Plant Molecular Biology

, Volume 65, Issue 1–2, pp 163–175 | Cite as

Geminivirus-induced gene silencing of the tobacco retinoblastoma-related gene results in cell death and altered development

  • Chad V. Jordan
  • Wei Shen
  • Linda K. Hanley-Bowdoin
  • Dominique (Niki) Robertson


The retinoblastoma-related protein (RBR) is required for cell cycle control and differentiation and is expressed throughout the life of plants and animals. In this study, the tomato golden mosaic virus (TGMV) geminivirus vector was used to silence NbRBR1 in Nicotiana benthamiana by microprojectile bombardment into fully developed leaves. Similar to previous results using agroinoculation of a tobacco rattle virus silencing vector [Park et al. (Plant J 42:153, 2005)], developmental defects caused by disruptions in cell size and number were seen in new growth. Leaf midvein cross-sections showed tissue-specific differences in size, cell number, and cell morphology. While cortical cell numbers decreased, size increased to maintain overall shape. In contrast, xylem parenchyma cells increased approximately three fold but remained small. Normally straight flowers often curved up to 360° without a significant change in size. However, the most striking phenotype was cell death in mature cells after a delay of 3–4 weeks. Trypan blue staining confirmed cell death and demonstrated that cell death was absent in similarly treated leaves of wild type TGMV-inoculated plants. Quantitative RT-PCR confirmed that the mature TGMV:RBR-inoculated leaves still maintained reduced accumulation of RBR transcript at 4 weeks compared to controls. The results suggest that either inappropriate activation of the cell cycle is lethal in plants or that RBR has other functions, unrelated to the cell cycle. The results also demonstrate that continual transcription of RBR is necessary for cell survival.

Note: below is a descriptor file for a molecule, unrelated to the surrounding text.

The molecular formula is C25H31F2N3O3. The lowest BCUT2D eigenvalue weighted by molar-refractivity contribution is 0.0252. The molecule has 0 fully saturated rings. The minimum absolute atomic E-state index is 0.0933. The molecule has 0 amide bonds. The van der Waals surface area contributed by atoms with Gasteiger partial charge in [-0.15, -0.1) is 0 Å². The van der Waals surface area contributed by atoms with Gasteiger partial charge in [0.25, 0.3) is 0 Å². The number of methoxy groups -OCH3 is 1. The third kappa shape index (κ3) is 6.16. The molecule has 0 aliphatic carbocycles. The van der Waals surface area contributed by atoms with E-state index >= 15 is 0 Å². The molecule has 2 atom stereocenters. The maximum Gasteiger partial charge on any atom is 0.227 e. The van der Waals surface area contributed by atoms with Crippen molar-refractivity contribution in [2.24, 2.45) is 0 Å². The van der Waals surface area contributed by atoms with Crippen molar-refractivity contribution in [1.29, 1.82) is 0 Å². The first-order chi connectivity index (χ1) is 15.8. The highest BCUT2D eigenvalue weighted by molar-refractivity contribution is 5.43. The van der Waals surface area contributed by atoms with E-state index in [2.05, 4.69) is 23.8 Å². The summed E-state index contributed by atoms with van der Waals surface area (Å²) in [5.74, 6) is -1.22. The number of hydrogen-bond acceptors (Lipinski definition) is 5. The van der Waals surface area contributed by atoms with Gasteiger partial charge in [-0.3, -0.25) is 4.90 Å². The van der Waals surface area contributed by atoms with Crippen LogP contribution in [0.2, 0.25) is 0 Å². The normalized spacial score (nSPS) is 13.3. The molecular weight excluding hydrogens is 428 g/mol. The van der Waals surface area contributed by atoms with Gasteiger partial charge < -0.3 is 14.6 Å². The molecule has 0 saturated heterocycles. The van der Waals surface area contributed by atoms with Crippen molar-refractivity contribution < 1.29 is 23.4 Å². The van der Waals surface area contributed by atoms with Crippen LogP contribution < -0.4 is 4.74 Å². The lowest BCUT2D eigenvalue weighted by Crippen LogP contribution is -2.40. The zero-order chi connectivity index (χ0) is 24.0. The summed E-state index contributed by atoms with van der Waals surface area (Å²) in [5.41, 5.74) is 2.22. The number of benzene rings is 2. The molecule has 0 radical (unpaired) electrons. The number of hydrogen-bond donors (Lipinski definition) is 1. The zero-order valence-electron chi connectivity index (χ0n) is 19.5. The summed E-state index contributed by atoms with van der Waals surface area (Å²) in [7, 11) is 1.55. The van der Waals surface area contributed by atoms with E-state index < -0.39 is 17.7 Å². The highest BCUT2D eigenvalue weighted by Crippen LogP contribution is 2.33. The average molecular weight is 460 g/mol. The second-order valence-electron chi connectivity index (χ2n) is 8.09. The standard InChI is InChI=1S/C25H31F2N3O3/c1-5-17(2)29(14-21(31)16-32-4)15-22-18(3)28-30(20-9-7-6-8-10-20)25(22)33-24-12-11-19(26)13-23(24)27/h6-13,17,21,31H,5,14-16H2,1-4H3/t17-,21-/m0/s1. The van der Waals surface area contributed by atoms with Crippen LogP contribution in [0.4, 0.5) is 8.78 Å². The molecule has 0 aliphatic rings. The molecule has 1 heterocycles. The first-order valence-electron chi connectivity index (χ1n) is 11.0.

DNA VIGS Retinoblastoma-related protein Cell death Geminivirus Hyperplasia Cell differentiation 



Sulfur gene


Mutant TGMV



We thank Petra Epple of the Jeff Dangl/Sarah Grant Lab in the Biology Department at the University of North Carolina at Chapel Hill for assistance with trypan blue staining. This work was supported by the North Carolina Agriculture Research Service (DR) and by NSF IBN-0235251 (LHB).


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Copyright information

© Springer Science+Business Media B.V. 2007

Authors and Affiliations

  • Chad V. Jordan
    • 1
  • Wei Shen
    • 2
  • Linda K. Hanley-Bowdoin
    • 2
  • Dominique (Niki) Robertson
    • 1
  1. 1.Department of Plant BiologyNorth Carolina State UniversityRaleighUSA
  2. 2.Department of Molecular and Structural BiochemistryNorth Carolina State UniversityRaleighUSA

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